Briles drops libel lawsuit without settlement

Photo credit: Liesje Powers

By Rylee Seavers | Staff Writer

Former head football coach Art Briles has dropped the libel lawsuit against Baylor regents without any settlement. The libel suit was filed in early December 2016, alleging that three Baylor regents had damaged Briles’ reputation, preventing him from being hired for another head coaching position, according to KWTX.

“All he wanted was his good name,” Briles’ attorney Earnest Cannon said in an interview with KWTX.

Baylor University officials declined to comment to the Lariat on the dropped lawsuit.

Cannon told KWTX that Briles chose to drop the case because he wants to move on with his life and gain some peace for himself and his family. Cannon also said the lawsuit was not about the money. He expressed regret that those affiliated with Baylor would never know the truth, KWTX reported.

The lawsuit was filed against Baylor Board Chairman Ron Murff, Regent J. Cary Gray, Regent David Harper and Reagan Ramsower, senior vice president and chief operating officer, according to the Waco Tribune-Herald. Briles accused these board members of libel, slander and intentional infliction of emotional distress, the Waco Tribune-Herald reported.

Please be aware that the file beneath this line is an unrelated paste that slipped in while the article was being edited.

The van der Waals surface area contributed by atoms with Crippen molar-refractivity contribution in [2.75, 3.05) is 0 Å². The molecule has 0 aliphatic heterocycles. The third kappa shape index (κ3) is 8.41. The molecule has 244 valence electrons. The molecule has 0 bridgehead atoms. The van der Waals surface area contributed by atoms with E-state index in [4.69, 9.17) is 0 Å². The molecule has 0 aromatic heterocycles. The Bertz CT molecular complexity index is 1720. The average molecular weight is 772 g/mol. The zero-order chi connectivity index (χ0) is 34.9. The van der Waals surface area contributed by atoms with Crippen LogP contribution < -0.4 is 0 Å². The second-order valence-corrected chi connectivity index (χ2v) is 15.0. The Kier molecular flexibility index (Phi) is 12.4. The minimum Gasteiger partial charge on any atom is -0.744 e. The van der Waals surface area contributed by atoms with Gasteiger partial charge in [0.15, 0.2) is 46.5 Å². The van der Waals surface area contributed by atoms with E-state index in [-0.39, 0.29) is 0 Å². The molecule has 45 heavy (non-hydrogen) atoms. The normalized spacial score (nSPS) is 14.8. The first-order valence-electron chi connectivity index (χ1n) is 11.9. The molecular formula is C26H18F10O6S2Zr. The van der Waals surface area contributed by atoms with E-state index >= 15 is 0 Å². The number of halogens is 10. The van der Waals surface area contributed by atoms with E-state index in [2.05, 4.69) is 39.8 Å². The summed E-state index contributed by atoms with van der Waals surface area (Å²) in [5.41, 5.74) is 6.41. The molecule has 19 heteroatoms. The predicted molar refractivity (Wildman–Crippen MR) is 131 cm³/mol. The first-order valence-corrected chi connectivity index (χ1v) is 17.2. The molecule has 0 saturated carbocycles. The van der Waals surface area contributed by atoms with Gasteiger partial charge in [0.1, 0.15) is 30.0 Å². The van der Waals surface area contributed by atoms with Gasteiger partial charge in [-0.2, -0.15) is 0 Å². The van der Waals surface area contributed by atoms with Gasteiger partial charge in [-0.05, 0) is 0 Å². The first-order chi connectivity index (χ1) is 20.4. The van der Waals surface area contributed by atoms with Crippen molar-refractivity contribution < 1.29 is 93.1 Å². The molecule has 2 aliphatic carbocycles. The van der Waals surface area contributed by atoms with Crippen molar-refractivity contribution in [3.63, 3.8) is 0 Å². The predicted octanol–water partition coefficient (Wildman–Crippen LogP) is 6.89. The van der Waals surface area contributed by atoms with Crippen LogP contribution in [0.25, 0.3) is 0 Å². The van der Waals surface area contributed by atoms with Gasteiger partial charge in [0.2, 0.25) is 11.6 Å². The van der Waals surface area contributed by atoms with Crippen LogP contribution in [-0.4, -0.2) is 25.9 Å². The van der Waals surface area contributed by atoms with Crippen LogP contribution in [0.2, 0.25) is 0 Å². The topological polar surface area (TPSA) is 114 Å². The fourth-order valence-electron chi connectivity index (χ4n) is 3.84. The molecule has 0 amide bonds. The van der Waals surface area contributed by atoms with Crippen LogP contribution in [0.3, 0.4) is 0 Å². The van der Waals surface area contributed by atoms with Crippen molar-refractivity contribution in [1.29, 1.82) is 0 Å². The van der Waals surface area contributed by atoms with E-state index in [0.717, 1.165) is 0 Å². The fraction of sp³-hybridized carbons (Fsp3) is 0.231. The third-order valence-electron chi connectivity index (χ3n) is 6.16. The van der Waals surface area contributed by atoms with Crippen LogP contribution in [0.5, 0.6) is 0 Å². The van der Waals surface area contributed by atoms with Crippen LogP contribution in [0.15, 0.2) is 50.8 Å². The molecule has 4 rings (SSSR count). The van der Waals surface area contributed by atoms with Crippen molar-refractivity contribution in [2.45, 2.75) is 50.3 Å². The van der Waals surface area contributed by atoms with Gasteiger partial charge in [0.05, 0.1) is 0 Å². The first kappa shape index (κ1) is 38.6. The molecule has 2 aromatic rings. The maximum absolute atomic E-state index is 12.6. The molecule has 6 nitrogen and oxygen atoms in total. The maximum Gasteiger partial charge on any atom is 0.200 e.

“A man can only carry so much,” Cannon told KWTX.

Cannon also told KWTX that Baylor had an endless supply of money, lawyers and resources to use regarding the lawsuit, and it had “overloaded” Briles.

According to the Dallas News, members of the Board of Regents made the comments that led to the lawsuit, in October, after Briles and Baylor reached an agreement regarding his contract settlement. Baylor announced in June 2016 that Briles and the university had come to a mutual agreement, ending Briles’ employment with Baylor, according to a press release.

After Briles left Baylor, the accused regents made comments to the media, alleging that Briles had knowledge that 19 Baylor football players had been accused of domestic violence, sexual assault and gang rape, since 2011, according to the Wall Street Journal.

After leaving Baylor, Briles expressed interest in a head coaching position at the University of Houston, according to CBS Sports.

“After discussion with University of Houston leadership, we developed a list of candidates to be interviewed that did not include Art,” University of Houston athletic director Hunter Yurachek said to CBS Sports.

The lawsuit also alleged that Briles was fired without any warning and was never presented with any of the facts behind Baylor’s fact finding report after he requested them, KWTX reported.